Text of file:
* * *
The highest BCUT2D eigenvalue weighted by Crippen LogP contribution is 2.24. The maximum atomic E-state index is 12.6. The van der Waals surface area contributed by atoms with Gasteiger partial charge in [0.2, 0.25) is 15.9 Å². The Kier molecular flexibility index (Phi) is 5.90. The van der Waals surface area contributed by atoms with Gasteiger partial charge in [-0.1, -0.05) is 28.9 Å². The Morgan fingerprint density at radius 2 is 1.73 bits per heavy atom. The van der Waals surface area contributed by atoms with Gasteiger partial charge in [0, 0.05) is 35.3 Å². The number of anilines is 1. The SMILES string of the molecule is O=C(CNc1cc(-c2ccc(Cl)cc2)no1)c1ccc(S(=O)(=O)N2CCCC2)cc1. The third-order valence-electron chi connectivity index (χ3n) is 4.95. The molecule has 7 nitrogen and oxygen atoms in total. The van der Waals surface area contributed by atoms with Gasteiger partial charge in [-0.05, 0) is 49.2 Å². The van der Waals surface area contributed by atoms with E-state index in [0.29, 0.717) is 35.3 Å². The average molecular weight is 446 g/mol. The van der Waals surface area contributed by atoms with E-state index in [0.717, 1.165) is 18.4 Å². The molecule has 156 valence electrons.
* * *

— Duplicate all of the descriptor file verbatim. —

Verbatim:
The highest BCUT2D eigenvalue weighted by Crippen LogP contribution is 2.24. The maximum atomic E-state index is 12.6. The van der Waals surface area contributed by atoms with Gasteiger partial charge in [0.2, 0.25) is 15.9 Å². The Kier molecular flexibility index (Phi) is 5.90. The van der Waals surface area contributed by atoms with Gasteiger partial charge in [-0.1, -0.05) is 28.9 Å². The Morgan fingerprint density at radius 2 is 1.73 bits per heavy atom. The van der Waals surface area contributed by atoms with Gasteiger partial charge in [0, 0.05) is 35.3 Å². The number of anilines is 1. The SMILES string of the molecule is O=C(CNc1cc(-c2ccc(Cl)cc2)no1)c1ccc(S(=O)(=O)N2CCCC2)cc1. The third-order valence-electron chi connectivity index (χ3n) is 4.95. The molecule has 7 nitrogen and oxygen atoms in total. The van der Waals surface area contributed by atoms with Gasteiger partial charge in [-0.05, 0) is 49.2 Å². The van der Waals surface area contributed by atoms with E-state index in [0.29, 0.717) is 35.3 Å². The average molecular weight is 446 g/mol. The van der Waals surface area contributed by atoms with E-state index in [0.717, 1.165) is 18.4 Å². The molecule has 156 valence electrons.